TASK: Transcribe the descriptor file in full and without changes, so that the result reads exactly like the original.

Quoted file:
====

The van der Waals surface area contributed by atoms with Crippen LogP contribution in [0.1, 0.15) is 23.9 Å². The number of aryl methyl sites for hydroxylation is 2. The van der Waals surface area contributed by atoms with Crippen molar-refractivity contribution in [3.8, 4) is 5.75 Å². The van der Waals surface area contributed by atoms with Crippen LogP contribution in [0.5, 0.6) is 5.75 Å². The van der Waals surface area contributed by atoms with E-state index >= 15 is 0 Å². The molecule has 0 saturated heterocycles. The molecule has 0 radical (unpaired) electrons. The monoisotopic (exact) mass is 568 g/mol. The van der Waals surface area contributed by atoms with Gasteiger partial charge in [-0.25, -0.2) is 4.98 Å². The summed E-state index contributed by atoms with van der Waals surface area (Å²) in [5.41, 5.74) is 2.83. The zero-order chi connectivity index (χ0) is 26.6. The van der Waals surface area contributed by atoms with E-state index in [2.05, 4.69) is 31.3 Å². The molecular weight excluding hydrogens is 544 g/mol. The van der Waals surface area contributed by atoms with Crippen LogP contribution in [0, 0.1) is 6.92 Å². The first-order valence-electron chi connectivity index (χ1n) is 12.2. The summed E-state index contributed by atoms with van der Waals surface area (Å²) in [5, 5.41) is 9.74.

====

The van der Waals surface area contributed by atoms with Crippen LogP contribution in [0.1, 0.15) is 23.9 Å². The number of aryl methyl sites for hydroxylation is 2. The van der Waals surface area contributed by atoms with Crippen molar-refractivity contribution in [3.8, 4) is 5.75 Å². The van der Waals surface area contributed by atoms with Crippen LogP contribution in [0.5, 0.6) is 5.75 Å². The van der Waals surface area contributed by atoms with E-state index >= 15 is 0 Å². The molecule has 0 saturated heterocycles. The molecule has 0 radical (unpaired) electrons. The monoisotopic (exact) mass is 568 g/mol. The van der Waals surface area contributed by atoms with Gasteiger partial charge in [-0.25, -0.2) is 4.98 Å². The summed E-state index contributed by atoms with van der Waals surface area (Å²) in [5.41, 5.74) is 2.83. The zero-order chi connectivity index (χ0) is 26.6. The van der Waals surface area contributed by atoms with E-state index in [2.05, 4.69) is 31.3 Å². The molecular weight excluding hydrogens is 544 g/mol. The van der Waals surface area contributed by atoms with Crippen LogP contribution in [0, 0.1) is 6.92 Å². The first-order valence-electron chi connectivity index (χ1n) is 12.2. The summed E-state index contributed by atoms with van der Waals surface area (Å²) in [5, 5.41) is 9.74.